Thursday, February 24, 2011
Extant Theropod Appreciation #8: Eagles
The Tawny Eagle, Aquila rapax. Another gem from Dan Ripplinger, from Flickr.
Look at an eagle and know: this bird means business. All birds "mean business," of course. But it's hard not to project human qualities onto this bird. The eyes seem to perfectly project a sense of determination and tenacity. It's such a striking feature that it inspired one of Jim Henson's most memorable creations. Sam the Eagle doesn't need to do anything and you've got a pretty solid idea of what he's like as a character.
Photo by Barry Johnson, via Flickr.
David Attenborough's Eagle: The Master of the Sky is one of many nature programs shared by BBCWorldwide's Youtube channel. It's one of his best. A sequence about Bald Eagles in Alaska is a particularly stunning portrayal of their social lives. As the gathered birds snatch dying salmon from a volcanically heated river, they vie with each other for the fish. It's a highly ritualized competition, far removed from the chaos one might think of when imagining predators competing for a kill.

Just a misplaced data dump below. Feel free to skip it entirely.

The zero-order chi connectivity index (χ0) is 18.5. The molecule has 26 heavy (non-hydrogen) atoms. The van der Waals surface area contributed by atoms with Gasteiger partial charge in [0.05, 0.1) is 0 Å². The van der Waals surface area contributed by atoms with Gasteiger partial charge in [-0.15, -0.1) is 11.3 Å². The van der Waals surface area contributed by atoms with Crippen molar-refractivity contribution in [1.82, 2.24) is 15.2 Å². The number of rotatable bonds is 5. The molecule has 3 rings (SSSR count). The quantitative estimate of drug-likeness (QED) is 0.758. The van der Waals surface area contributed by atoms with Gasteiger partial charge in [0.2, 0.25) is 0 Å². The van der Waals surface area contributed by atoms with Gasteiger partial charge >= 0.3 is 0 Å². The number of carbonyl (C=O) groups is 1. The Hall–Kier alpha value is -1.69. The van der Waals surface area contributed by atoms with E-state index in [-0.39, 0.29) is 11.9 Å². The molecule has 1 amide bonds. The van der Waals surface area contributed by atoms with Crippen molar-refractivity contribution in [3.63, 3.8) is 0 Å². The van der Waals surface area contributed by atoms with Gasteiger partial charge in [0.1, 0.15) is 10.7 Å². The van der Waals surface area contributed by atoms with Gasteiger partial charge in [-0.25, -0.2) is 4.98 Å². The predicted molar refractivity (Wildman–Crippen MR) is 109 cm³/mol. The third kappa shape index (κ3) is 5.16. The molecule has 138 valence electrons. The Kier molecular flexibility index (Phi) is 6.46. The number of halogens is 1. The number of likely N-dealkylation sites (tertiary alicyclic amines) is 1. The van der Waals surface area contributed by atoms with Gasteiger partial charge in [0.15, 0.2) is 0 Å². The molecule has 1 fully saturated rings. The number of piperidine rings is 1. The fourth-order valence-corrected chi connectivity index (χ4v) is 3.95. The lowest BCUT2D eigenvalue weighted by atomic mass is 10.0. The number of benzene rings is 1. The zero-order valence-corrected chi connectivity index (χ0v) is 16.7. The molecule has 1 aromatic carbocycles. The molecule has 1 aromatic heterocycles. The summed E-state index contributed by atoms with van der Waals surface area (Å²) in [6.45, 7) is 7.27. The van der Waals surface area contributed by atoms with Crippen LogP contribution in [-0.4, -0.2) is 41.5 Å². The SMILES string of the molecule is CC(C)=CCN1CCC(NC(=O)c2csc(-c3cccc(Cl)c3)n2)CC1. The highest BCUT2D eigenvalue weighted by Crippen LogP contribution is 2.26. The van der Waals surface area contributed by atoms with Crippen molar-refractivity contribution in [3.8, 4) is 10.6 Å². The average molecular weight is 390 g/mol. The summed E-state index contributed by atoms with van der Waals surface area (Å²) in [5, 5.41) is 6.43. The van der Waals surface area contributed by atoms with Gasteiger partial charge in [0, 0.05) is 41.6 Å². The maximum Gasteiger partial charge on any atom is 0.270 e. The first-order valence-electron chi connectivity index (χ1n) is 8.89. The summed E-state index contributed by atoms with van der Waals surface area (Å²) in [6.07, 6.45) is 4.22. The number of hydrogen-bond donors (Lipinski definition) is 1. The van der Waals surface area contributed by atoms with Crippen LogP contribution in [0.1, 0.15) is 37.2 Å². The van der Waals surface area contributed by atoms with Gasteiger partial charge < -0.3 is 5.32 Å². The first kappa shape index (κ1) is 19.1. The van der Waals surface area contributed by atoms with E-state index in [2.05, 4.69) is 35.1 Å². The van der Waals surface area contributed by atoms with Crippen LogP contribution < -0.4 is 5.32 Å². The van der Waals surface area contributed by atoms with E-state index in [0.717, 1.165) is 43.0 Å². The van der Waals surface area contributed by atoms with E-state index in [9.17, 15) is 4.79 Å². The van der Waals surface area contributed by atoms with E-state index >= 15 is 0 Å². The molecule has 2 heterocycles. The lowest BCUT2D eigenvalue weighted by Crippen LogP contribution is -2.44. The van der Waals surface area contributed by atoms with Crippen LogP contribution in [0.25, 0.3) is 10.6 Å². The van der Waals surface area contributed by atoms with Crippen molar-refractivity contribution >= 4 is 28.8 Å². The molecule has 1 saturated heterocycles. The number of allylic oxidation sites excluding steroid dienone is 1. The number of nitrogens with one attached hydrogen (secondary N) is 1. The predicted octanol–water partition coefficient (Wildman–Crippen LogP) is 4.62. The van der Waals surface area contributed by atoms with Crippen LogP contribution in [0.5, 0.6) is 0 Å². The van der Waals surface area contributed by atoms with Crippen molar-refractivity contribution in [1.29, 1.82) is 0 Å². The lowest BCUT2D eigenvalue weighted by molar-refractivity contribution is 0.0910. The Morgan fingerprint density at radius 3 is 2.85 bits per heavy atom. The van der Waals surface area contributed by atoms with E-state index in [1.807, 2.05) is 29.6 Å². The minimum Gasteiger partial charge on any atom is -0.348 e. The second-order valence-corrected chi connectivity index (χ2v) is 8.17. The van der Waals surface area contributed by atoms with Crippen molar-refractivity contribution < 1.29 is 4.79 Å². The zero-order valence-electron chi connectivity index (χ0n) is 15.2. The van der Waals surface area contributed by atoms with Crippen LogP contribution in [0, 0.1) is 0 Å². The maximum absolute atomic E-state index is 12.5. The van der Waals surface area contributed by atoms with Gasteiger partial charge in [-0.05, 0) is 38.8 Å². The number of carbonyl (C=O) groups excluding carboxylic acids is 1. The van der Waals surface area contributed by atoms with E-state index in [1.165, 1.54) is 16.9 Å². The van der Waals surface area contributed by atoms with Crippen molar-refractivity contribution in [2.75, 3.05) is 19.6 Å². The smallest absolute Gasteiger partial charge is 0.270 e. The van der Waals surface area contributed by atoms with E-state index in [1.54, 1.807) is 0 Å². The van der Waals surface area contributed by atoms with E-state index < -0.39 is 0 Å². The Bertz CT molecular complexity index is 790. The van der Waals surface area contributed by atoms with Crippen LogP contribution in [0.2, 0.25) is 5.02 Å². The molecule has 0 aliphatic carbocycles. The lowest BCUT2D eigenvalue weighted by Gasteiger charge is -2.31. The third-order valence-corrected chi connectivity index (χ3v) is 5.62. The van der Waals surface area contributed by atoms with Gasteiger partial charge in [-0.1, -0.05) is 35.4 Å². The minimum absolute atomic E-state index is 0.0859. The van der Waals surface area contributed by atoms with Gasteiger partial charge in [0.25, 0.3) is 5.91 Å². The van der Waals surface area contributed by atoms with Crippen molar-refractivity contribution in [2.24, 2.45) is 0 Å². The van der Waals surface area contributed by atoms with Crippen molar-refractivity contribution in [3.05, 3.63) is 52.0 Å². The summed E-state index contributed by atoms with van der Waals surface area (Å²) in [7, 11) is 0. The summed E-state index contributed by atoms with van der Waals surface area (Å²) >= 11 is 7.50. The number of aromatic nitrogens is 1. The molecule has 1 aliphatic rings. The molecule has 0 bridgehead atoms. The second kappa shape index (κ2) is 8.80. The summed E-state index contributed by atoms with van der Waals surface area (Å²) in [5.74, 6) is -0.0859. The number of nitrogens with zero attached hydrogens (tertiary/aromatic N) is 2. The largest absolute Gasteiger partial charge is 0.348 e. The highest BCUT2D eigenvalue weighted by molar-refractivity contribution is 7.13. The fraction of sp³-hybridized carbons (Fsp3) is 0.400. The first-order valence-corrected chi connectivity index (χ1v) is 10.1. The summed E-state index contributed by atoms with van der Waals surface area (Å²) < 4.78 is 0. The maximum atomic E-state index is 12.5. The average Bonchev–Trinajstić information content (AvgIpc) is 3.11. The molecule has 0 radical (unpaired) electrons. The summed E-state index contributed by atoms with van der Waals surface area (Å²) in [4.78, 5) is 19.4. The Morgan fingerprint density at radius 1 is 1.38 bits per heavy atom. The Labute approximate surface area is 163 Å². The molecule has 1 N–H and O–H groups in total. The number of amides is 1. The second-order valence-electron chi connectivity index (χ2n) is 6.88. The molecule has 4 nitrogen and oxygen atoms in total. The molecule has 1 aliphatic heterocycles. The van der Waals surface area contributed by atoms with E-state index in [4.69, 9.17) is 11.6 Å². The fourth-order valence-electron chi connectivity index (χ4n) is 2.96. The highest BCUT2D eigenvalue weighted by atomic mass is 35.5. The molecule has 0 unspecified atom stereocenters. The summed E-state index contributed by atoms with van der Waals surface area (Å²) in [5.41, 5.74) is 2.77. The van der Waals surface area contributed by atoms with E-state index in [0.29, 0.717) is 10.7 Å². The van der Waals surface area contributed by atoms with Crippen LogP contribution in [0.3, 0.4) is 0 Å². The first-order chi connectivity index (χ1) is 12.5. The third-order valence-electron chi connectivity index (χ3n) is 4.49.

This sequence is just the beginning; it's immediately followed by bits on the Crowned Eagle of Africa, picking monkeys out of trees, and a Golden Eagle in Greece who solves the problem of a tortoise's shell by carrying the poor creature high in the air and dropping it onto the rocks below. Two Black Eagles cooperate to hunt cagey rock hyraxes in Africa. African Fish-eagles harass flamingos until they're too exhausted to escape their talons. To watch the diversity of lifestyles and behaviors the eagles have adapted to as a genus, it's difficult to imagine why anyone would have ever consigned their saurian forbears to lives of bellicose drudgery. No doubt that the time-traveler visiting the Mesozoic would find that many of our most electric ideas about dinosaur behavior pale in comparison to the ways they truly interacted.